It is no doubt I’ve learnt a lot in every job I have undertaken in my professional life so far. The sad part is, all the learning I have gotten was collateral instead of intentional. I’ve learnt in spite of the hostile work environment, in spite of the lack of established learning processes at the organizations I have worked for.
Here’s the point of leverage: If the organization is able to create a learning culture, putting together a set of practices, processes and make them part of any employee experience, all this learning will become more conscious, and so will the employee’s career ambitions and what to do to achieve them.
To keep talking about this, it is important to understand that culture is continuous – it isn’t a culture if it’s only mentioned twice or thrice a year, if it’s not an integral part of the organization’s identity.
Adapting your working culture to become more learning-friendly won’t be simple, but according to a research ran by Gallup, only 13% of employees worldwide are engaged at work – if this is your reality too, changing the way your workforce learns can be a key to increase your stats.
Why do I say so? Because especially from a young person’s point of view, the most important thing in a job is to formally learn and acquire skills that can help our professional and personal future. A satisfying work environment for us is one where we continuously learn:
- From executing the job, the day-to-day work and established routine (and then reflecting upon the journey);
- From interacting with smart people with more experience (perhaps even being mentored or coached by them);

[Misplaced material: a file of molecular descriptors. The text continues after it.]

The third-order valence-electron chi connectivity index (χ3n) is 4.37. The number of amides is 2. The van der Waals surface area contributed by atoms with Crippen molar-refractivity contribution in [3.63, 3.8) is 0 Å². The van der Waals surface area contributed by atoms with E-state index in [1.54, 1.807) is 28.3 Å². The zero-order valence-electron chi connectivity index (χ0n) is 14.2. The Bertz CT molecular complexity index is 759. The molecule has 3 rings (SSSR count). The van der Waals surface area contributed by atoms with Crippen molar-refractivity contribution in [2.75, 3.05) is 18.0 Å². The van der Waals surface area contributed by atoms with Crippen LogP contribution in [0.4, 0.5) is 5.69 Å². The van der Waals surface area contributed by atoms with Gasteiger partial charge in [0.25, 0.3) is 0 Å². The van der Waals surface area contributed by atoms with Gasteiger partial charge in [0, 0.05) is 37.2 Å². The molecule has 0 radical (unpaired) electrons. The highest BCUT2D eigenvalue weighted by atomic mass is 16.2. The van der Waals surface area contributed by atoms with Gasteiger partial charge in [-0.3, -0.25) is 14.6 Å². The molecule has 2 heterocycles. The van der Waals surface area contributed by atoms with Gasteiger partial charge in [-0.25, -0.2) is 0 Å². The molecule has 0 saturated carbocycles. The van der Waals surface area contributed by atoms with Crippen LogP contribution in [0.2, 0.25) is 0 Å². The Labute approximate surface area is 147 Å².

- From understanding the root causes of achievement and failure (getting feedback to improve our work);
Grounding my personal perspective with knowledge and data, in 2010, Bersin by Deloitte published a research report in which they found that the single biggest driver of business impact is the strength of an organization’s learning culture.
Mind the research was ran 7 years ago, much before any lifelong learning trends, MOOCs and other learning technologies were established and fundamentally changed everyone’s access to education. Now, with so much knowledge available and so many companies taking up the learning path, for us Millennials a learning culture is even more important and even required at our workplace.
The report has taken the broader concept of learning culture and nailed down to very specific practices that can be established by any organization, and they affirm you can diagnose your learning culture, and you can change it. It is effectively the most important change on the path of improving the employee’s ability of moving up at the workplace, and helping the company be more successful as they, themselves, become more successful.4